President Barack Obama named the American Indian College Fund’s Tarajean Yazzie-Mintz, Diné, to a major administrative post on the Board of Directors of the National Board for Education Sciences just days before he left office.
Yazzie-Mintz, who holds a doctorate from the Harvard Graduate School of Education and a B.S. and M.Ed. from Arizona State University, said, “I look forward to working with the dedicated and highly regarded education professionals on this board to serve my country, while sharing my knowledge and experience gained through working with Native communities, families, teachers, and children.”
Yazzie-Mintz taught for two years in the Boston Public Schools, then served as an assistant professor at Indiana University, Bloomington, before joining the American Indian College Fund in 2011. She talked with ICMN about her work at the College Fund and her unique approach to developing educational research projects in Native communities.
What brought you to the American Indian College Fund?
I was recruited to design and launch the College Fund’s Wakanyeja “Sacred Little Ones” early childhood education initiative, a $5-million, five-year project funded by the W.K. Kellogg Foundation to strengthen teacher education programs at tribal colleges and universities. We focused on documenting children’s learning, increasing learning opportunities for teachers, family engagement, incorporating Native language and culture into both curriculum and the ways in which teachers are trained, and thinking about how early learning centers contribute to school readiness. This was a new area for the American Indian College Fund and eventually we grew that project into a number of different initiatives that still exist today.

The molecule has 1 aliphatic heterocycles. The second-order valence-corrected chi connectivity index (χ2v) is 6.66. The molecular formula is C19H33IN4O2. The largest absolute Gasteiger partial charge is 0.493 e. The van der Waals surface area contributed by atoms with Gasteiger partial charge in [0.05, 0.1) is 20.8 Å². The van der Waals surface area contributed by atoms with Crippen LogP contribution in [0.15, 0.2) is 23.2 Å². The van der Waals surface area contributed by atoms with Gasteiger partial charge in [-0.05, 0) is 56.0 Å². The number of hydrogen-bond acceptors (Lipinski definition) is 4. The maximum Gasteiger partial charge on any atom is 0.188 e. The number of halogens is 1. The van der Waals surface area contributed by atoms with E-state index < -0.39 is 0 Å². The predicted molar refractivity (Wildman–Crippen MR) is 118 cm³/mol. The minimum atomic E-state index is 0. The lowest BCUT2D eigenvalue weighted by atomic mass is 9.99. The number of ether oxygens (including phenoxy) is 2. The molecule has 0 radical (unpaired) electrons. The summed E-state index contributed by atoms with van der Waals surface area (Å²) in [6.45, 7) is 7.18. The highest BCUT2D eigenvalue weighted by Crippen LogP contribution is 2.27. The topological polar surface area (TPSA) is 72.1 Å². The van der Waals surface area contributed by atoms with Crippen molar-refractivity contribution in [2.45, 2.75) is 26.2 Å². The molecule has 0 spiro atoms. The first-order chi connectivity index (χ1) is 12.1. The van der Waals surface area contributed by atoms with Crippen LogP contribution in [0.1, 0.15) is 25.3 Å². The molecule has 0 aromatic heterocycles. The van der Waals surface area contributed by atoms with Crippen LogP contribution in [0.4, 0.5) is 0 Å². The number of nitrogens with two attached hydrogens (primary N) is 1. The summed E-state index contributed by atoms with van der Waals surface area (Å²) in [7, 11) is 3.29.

What have you been doing since that project ended in 2016?
As a senior program officer I oversee all of our early childhood initiatives with tribal colleges. My other role is as the co-director of the Office of Research and Sponsored Programs, where I oversee staff members who administer grants to tribal colleges in women’s leadership, restoration of traditional Native arts, environmental sustainability and a number of other smaller projects that focus on building capacity at tribal colleges. In April I am going to be promoted to VP of Program Initiatives at the American Indian College Fund.
Could you tell us a little about your background?
I grew up in Ganado Arizona, the daughter of Navajo educators Albert A. Yazzie and Bessi B. Yazzie. My parents served in public education for over 35 years and both served as tribal leaders in the community, so I’m familiar with tribal life and what it means to serve your community. I serve on the technical advisory committee for the National Indian Education Study and on another tribal research advisory committee for a research center on the campus of the University of Colorado Anschutz. My leadership has extended to other organizations, including the American Educational Research Association, and of course, my most recent appointment.
After attending a Quaker high school on the east coast, I returned to Arizona for college. That’s where I connected with Native scholars and it was there that I started to really solidify my interest in Native teachers and the work that they do around language revitalization.
As a scholar, how do you approach your work?
I have never been really comfortable talking about myself. I am very focused on prioritizing the voices of Native communities and the work there. There’s a lot of risk-taking involved when you’re a scholar in the field and you prioritize tribal and community needs over your own.